A great deal of law arises out of the government’s responsibility to protect these natural rights and to enforce natural responsibilities. Until the advent of DNA testing, there was no easy way to prove paternity, and since so much of inheritance property rights and other law involve issues of paternity, it was natural for government to give preference to exclusive sexual relationships created by contract to establish legal maternity and paternity for children. Children born outside the contract were considered “illegitimate” because there was no easy way to prove who the father was.

So Civil Marriage arose out of a biological, natural, and legal necessity. As long as government must be involved in the issues of paternity (inheritance; child support; abandonment; adoption; dividing assets between divorcees; protecting parental rights related to education, discipline, and health) government will have an interest in marriage.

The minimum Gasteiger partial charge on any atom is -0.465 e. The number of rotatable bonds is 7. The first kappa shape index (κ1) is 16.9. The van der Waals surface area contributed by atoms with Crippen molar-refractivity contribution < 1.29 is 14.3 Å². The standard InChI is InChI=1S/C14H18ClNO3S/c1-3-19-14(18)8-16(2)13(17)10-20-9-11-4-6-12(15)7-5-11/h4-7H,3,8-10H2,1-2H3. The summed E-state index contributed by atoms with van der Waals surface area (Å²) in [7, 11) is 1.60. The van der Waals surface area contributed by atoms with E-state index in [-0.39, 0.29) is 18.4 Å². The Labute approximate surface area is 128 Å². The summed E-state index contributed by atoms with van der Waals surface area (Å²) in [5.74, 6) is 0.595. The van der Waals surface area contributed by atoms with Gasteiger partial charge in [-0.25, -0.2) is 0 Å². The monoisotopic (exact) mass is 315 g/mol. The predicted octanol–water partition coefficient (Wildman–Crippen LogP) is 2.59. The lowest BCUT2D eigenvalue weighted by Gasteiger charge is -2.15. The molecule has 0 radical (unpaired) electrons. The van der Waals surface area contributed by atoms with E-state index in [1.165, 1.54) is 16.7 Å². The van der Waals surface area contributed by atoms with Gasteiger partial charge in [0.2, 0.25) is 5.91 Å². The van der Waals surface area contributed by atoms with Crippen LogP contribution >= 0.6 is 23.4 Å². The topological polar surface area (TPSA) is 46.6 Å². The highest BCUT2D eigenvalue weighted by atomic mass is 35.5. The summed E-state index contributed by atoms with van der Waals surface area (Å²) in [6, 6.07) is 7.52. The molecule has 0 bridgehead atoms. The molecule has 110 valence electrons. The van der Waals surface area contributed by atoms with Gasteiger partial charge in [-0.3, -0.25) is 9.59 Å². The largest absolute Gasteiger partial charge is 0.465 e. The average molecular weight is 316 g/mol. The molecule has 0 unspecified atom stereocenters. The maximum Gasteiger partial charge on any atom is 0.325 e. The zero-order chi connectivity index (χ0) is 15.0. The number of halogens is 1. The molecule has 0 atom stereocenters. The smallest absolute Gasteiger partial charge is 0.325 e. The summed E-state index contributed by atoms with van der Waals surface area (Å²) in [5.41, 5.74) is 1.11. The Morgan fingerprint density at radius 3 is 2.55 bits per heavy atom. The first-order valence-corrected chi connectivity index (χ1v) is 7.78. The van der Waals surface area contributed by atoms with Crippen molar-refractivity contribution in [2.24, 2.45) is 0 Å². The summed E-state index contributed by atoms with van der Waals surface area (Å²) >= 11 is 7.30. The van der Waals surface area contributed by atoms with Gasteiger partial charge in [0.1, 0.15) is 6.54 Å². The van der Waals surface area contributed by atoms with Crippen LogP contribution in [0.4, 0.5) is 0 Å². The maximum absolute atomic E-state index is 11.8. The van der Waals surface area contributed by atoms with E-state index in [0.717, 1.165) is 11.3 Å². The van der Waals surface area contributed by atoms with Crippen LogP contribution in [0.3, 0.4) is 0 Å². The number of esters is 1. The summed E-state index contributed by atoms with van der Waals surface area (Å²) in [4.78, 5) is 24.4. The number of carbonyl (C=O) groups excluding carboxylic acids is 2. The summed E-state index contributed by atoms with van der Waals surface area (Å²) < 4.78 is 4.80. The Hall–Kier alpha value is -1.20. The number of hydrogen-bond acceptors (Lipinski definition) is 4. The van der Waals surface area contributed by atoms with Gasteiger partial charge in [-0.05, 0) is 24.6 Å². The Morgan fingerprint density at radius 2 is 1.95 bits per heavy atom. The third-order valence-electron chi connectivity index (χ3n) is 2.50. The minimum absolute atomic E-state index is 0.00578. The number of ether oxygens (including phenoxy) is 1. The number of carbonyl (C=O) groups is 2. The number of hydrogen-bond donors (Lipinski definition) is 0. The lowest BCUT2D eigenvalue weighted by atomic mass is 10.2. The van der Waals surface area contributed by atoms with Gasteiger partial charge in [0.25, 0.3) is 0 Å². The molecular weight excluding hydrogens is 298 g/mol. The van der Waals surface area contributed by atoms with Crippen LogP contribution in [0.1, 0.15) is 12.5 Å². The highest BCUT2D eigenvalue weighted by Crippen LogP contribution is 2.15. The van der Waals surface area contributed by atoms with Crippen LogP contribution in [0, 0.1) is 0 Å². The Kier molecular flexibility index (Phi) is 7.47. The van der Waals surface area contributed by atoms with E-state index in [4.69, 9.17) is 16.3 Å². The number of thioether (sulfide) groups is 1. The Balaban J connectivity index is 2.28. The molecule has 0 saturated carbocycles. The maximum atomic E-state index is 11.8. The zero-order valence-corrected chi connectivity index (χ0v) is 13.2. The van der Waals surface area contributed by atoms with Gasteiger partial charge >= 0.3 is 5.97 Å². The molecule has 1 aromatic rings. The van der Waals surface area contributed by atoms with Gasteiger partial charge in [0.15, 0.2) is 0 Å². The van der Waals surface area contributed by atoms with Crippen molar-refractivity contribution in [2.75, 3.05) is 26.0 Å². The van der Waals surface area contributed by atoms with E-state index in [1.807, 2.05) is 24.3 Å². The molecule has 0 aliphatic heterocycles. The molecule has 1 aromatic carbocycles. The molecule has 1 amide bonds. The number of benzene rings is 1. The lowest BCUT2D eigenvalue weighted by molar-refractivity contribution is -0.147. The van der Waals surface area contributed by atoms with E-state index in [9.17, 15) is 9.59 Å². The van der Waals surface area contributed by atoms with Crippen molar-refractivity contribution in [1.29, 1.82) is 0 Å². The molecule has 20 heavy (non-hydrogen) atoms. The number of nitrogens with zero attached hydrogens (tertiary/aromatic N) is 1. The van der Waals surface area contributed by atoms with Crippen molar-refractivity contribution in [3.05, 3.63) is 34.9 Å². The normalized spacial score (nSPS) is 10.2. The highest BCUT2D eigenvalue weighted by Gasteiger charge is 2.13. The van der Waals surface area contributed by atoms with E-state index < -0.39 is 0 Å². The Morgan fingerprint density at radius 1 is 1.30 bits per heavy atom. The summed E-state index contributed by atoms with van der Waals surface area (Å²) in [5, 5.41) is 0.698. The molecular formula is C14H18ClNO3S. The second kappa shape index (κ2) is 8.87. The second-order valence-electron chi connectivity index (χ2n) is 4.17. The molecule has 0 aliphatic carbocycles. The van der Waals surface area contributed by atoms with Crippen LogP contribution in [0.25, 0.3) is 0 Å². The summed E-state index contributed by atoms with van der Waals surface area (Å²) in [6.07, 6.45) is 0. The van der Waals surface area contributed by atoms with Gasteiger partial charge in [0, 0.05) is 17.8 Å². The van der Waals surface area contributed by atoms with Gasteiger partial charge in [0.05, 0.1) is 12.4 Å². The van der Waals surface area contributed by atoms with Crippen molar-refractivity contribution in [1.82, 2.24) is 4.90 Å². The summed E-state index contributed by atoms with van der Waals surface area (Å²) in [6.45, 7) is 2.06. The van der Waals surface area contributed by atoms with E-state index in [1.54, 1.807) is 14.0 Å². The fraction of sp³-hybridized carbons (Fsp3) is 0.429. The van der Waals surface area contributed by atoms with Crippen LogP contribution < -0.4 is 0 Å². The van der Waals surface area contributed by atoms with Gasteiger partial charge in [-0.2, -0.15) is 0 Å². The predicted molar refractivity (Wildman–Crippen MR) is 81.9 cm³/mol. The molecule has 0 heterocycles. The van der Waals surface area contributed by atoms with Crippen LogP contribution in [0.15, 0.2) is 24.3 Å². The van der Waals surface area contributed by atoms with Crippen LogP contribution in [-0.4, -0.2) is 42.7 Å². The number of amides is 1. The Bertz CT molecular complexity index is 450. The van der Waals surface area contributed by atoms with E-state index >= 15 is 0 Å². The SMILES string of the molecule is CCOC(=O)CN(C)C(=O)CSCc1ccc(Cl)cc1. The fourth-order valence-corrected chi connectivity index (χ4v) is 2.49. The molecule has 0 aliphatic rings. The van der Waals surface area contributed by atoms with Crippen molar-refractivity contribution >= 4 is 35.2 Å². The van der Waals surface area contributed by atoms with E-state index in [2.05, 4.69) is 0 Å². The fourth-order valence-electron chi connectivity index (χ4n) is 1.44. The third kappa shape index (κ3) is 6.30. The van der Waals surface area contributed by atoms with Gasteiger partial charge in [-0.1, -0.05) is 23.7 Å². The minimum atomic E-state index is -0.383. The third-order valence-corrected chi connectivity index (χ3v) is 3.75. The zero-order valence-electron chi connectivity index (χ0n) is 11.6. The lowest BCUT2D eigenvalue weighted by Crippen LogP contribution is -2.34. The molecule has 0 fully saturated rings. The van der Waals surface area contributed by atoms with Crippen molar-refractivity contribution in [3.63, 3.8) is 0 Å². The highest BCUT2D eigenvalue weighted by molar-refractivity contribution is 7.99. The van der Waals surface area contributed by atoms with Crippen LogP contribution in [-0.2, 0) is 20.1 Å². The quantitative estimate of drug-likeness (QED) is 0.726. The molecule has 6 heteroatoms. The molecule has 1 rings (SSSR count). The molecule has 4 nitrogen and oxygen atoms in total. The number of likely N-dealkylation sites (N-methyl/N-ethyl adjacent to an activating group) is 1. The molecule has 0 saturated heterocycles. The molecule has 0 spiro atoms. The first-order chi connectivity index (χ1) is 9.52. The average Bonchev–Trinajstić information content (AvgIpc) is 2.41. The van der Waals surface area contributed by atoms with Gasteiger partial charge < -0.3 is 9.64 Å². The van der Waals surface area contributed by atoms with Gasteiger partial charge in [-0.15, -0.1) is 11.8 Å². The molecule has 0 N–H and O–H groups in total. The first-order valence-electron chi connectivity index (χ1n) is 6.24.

Additionally, because the fulfillment of natural parental responsibilities has a direct influence on the civilization of children, when the government fails to support the natural rights of children to claim support, care, and proper civilization by parents, the children become less civilized, more dependent on government, and more of a legal burden on society as a whole.

To say that government has no business in regulating and enforcing parental obligations toward their minor children, or spouses toward each other, or property rights between family members, is to advocate chaos and to deny these natural rights.

There is simply no way for the government to get out of marriage.